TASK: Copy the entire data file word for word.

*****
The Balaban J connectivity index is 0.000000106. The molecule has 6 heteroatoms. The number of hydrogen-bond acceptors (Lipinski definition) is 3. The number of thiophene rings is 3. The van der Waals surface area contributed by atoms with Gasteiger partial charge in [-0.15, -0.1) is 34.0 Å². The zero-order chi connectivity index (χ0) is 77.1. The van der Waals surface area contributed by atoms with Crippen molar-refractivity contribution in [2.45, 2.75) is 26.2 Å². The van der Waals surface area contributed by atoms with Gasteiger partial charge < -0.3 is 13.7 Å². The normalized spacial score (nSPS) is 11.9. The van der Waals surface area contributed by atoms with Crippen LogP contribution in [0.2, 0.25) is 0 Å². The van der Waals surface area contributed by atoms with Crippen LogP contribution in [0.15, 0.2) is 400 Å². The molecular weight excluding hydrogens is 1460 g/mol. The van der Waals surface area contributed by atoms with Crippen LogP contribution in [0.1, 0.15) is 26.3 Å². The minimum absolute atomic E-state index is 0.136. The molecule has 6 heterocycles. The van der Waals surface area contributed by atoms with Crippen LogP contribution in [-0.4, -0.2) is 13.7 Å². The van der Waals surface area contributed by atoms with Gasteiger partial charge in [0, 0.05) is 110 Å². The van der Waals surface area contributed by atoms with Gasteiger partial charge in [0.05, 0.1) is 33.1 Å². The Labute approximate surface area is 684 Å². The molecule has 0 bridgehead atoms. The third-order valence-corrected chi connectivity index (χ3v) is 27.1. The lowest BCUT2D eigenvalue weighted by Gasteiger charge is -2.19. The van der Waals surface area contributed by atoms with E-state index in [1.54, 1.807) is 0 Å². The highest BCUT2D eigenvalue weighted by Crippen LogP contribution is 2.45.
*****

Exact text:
The Balaban J connectivity index is 0.000000106. The molecule has 6 heteroatoms. The number of hydrogen-bond acceptors (Lipinski definition) is 3. The number of thiophene rings is 3. The van der Waals surface area contributed by atoms with Gasteiger partial charge in [-0.15, -0.1) is 34.0 Å². The zero-order chi connectivity index (χ0) is 77.1. The van der Waals surface area contributed by atoms with Crippen molar-refractivity contribution in [2.45, 2.75) is 26.2 Å². The van der Waals surface area contributed by atoms with Gasteiger partial charge < -0.3 is 13.7 Å². The normalized spacial score (nSPS) is 11.9. The van der Waals surface area contributed by atoms with Crippen LogP contribution in [0.2, 0.25) is 0 Å². The van der Waals surface area contributed by atoms with Crippen LogP contribution in [0.15, 0.2) is 400 Å². The molecular weight excluding hydrogens is 1460 g/mol. The van der Waals surface area contributed by atoms with Crippen LogP contribution in [0.1, 0.15) is 26.3 Å². The minimum absolute atomic E-state index is 0.136. The molecule has 6 heterocycles. The van der Waals surface area contributed by atoms with Crippen LogP contribution in [-0.4, -0.2) is 13.7 Å². The van der Waals surface area contributed by atoms with Gasteiger partial charge in [0, 0.05) is 110 Å². The van der Waals surface area contributed by atoms with Gasteiger partial charge in [0.05, 0.1) is 33.1 Å². The Labute approximate surface area is 684 Å². The molecule has 0 bridgehead atoms. The third-order valence-corrected chi connectivity index (χ3v) is 27.1. The lowest BCUT2D eigenvalue weighted by Gasteiger charge is -2.19. The van der Waals surface area contributed by atoms with E-state index in [1.54, 1.807) is 0 Å². The highest BCUT2D eigenvalue weighted by Crippen LogP contribution is 2.45.